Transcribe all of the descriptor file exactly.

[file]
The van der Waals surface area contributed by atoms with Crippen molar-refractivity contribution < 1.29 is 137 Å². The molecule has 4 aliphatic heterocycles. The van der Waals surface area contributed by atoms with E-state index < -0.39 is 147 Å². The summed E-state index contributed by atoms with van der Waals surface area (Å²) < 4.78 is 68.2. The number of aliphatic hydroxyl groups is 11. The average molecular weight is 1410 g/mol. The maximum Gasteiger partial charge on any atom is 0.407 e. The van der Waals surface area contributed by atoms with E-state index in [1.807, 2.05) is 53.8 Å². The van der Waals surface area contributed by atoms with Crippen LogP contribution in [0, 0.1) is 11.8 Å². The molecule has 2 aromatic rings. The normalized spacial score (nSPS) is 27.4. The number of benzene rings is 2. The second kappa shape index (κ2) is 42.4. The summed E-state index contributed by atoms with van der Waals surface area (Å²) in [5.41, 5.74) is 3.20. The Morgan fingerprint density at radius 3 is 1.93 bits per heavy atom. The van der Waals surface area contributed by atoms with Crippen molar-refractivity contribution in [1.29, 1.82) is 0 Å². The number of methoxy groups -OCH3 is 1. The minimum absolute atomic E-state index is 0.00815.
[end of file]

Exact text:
The van der Waals surface area contributed by atoms with Crippen molar-refractivity contribution < 1.29 is 137 Å². The molecule has 4 aliphatic heterocycles. The van der Waals surface area contributed by atoms with E-state index < -0.39 is 147 Å². The summed E-state index contributed by atoms with van der Waals surface area (Å²) < 4.78 is 68.2. The number of aliphatic hydroxyl groups is 11. The average molecular weight is 1410 g/mol. The maximum Gasteiger partial charge on any atom is 0.407 e. The van der Waals surface area contributed by atoms with E-state index in [1.807, 2.05) is 53.8 Å². The van der Waals surface area contributed by atoms with Crippen LogP contribution in [0, 0.1) is 11.8 Å². The molecule has 2 aromatic rings. The normalized spacial score (nSPS) is 27.4. The number of benzene rings is 2. The second kappa shape index (κ2) is 42.4. The summed E-state index contributed by atoms with van der Waals surface area (Å²) in [5.41, 5.74) is 3.20. The Morgan fingerprint density at radius 3 is 1.93 bits per heavy atom. The van der Waals surface area contributed by atoms with Crippen molar-refractivity contribution in [1.29, 1.82) is 0 Å². The number of methoxy groups -OCH3 is 1. The minimum absolute atomic E-state index is 0.00815.